How To Get Blood Out Of A Sofa
We’ve all been there. Things get out of hand, and you end up with a stained couch. Maybe it’s wine, coffee… wait – you’re saying it’s blood? Okay, well, assumptions aside, DreamyHome has your back. We’ll help you get any pesky stain out, though I pray that this won’t come back to haunt me.
The best ways to get blood out of a sofa are cold water, soda water, laundry detergent, and gentle scrubbing, though this varies on the fabric.
Now without further ado, let’s get spooky season kicked off by getting blood out of your sofa – no questions asked.
Stains and Types of Upholstery
This is important – the type of cloth your sofa is made out of will affect how you clean it. So let’s start with breaking down what works on what, and how, shall we?
- Leather – If you have a leather couch, blood shouldn’t stain it. If you’ve somehow stained a leather couch with blood, I don’t want to know how it happened – but you’ll likely need a new couch. Otherwise, it should just wipe off.
- Nylon – This is easy to clean, abrasion resistant, and generally rather durable. You can scrub at this pretty hard and not worry too much.
- Polyester – Same as nylon, but less resistant against abrasions. So scrub gently with something that’s not too strong – a toothbrush rather than scrubby sponge.
- Acrylic – This is easy to clean, extremely tough, and generally difficult to remove colouring.
- Olefin – This is the same as acrylic in terms of cleaning durability and colour holding.
- Rayon – Rayon is not very strong and is rather difficult to clean. You need use as little moisture as possible to clean this – it doesnt’ like getting wet.
- Cotton – This is harder to clean without fading the colours.
- Wool – Wool is hard to clean, takes stains very easily, and won’t give them up without a fight. You’ve got your work cut out for you.
Bloodstains are super difficult to get out in comparison to, say, a wine stain. This is because they’re protein stains – meaning heat will make them set further, rather than lift up like most others.
This makes it vital that you do not use a steam cleaner to remove a bloodstain. If you do, you will set the stain further and could very well ruin your sofa. This isn’t the voice of experience talking, or anything… God, I miss that couch.
How to Get Blood Out of a Sofa: The Preparation
Begin by pre-treating the stain. This is done by using white cloth with cold water to blot away as much of the stain as possible and lift it to the surface. After this, wipe it with a dry cloth to lift dried blood. Afterwards, if you can clean it with alcohol, dampen a cloth with both that and water. Now you dab the stain not rub it with this rag. Finally, you dab the area dry and move down to the next step.
How to Get Blood Out of a Sofa: The Tools
Now we get onto the fun part! First, you’ll need a few things:
- Several sacrificial white cloths. If they’re dyed, they could bleed the dye onto your couch – that’s no good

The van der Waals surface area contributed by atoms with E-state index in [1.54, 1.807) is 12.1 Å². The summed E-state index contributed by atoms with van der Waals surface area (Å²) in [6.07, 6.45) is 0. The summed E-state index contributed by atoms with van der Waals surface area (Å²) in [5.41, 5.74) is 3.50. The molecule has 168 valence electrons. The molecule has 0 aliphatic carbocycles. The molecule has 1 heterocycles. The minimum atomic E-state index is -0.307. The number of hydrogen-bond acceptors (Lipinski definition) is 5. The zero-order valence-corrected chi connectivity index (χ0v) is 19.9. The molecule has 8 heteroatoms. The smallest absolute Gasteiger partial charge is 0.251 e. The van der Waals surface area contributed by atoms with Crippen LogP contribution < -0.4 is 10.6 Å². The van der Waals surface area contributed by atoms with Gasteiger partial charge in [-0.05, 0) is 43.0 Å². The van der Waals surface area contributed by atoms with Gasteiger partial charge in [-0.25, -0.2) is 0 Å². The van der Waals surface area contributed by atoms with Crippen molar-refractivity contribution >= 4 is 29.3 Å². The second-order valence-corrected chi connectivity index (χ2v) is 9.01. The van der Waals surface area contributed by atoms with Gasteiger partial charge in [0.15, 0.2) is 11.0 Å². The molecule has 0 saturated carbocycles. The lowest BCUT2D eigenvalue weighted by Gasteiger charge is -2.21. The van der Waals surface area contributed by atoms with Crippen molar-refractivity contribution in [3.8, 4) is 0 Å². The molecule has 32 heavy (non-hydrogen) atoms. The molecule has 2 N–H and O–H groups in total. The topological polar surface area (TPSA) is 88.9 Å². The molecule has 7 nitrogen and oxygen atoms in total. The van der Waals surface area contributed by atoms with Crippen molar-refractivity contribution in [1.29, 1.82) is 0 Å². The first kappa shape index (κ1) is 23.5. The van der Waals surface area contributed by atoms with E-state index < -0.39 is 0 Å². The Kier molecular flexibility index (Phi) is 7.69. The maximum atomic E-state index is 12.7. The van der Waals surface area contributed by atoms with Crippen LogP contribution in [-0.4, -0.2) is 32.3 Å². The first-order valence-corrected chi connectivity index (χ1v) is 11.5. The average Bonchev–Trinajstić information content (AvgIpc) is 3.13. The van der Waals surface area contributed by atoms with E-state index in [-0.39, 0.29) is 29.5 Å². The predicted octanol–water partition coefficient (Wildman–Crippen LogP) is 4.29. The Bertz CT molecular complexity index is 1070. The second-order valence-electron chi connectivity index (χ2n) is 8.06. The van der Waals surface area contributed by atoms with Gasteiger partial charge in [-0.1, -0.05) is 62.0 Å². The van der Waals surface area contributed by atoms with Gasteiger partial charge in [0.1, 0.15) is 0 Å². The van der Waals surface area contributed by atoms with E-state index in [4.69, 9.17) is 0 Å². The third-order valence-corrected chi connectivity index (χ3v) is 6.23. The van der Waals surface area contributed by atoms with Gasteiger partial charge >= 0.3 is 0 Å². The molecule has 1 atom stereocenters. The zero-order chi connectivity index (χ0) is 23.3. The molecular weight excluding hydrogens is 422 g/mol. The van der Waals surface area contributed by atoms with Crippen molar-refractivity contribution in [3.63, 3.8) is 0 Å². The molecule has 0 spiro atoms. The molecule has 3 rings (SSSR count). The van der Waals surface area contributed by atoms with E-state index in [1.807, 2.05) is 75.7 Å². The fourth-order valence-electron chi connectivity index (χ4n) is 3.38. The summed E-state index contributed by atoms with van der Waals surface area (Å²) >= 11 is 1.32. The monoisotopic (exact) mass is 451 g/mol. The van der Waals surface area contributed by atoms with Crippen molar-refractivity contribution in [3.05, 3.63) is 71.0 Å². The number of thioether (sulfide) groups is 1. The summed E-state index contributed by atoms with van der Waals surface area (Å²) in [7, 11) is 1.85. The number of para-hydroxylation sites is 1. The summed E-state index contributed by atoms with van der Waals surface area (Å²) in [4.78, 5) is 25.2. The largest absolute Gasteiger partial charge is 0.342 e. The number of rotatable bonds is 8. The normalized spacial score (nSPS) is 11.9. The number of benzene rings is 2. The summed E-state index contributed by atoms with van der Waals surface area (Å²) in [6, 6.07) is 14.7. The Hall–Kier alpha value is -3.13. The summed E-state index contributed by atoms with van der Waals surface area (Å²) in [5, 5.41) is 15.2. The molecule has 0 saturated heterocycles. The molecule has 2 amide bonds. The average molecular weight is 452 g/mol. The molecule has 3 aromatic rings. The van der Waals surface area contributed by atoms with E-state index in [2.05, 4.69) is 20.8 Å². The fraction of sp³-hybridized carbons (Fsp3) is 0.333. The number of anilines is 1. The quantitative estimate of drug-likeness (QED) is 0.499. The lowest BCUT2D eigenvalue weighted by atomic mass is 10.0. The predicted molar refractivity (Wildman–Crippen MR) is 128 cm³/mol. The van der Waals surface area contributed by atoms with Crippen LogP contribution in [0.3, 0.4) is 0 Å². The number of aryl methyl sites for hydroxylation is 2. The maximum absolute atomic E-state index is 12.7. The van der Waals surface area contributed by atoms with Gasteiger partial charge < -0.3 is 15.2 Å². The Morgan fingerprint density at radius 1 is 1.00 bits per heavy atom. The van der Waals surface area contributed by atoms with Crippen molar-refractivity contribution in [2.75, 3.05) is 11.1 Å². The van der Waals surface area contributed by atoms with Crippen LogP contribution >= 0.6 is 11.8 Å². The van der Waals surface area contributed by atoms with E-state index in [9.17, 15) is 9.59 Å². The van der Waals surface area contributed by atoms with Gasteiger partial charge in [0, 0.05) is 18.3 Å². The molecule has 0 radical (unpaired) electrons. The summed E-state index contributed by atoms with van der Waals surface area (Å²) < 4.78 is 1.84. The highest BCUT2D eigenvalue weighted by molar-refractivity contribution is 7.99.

- Cold water – hot water will set the stain
- Soda water
- Baking soda
- Lemon or vinegar
- Hydrogen peroxide
- Rubbing alcohol (depending on the couch)
- Gentle dish detergent (maybe, it depends on how tough the stain is)
Using the above, you get to pick what to use. You can either do a mixture of soda water and cold tap water, lemon/vinegar and coarse salt, dish detergent, rubbing alcohol or peroxide mixed with cold water, or an actual upholstery cleaner. It all depends on what your couch is made from and what the tag recommends.
Keep in mind that you should always check the cleaning instructions on the tag – you did keep the tag, right? Tags marked with W are only safe to be cleaned with water, those with S should only be cleaned with alcohol, and those with SW can be cleaned with both.
How to Get Blood Out of a Sofa: The Method
Now we get to choose our weapon, so to speak. Some people prefer to use a 2:1 ratio of soda water and cold tap water, others use alcohol or peroxide, and some choose to use dishwashing detergent. You could also use lemon juice or vinegar with coarse salt, though I’m not personally a fan of that method. Now, simply follow the steps:
- Blot the area with your cleaner of choice. Again, we’re using a white rag for this – coloured rags will stain the couch further. Rubbing at the stain, or scrubbing, can set the stain further and even spread it.
- Repeat the process with a clean, dry cloth.
- Repeat this until the stain is gone.
- If the stain simply won’t come out, use an enzyme-based upholstery cleaner that’s safe for couches. You can repeat the process above, using the cleaner – though it can be tough on certain types of cloth.
Bloodstains in a couch are absolutely no fun to remove. They’re a different type of stain than the usual one, meaning the usual “just scrub really hard” approach is a no-go. They are set with heat, so you’ve got to be careful not to warm them up, and they will absolutely spread if not addressed properly. However, if you’ve followed the steps above, you should have been able to lift the stain out.
It may have taken more elbow grease than expected, and you may have needed to try a few solutions to get it fully out – but by golly, it should be clear. Now, I’m not going to ask how you got blood in your couch. I am going to ask that you at least try to be more careful. Whether that means that you use an upholstery protectant to guard against stains, or that you just don’t do… whatever you were doing on the couch, there’s no judgement. But to save yourself a headache, try to avoid getting blood in the couch in the future, maybe?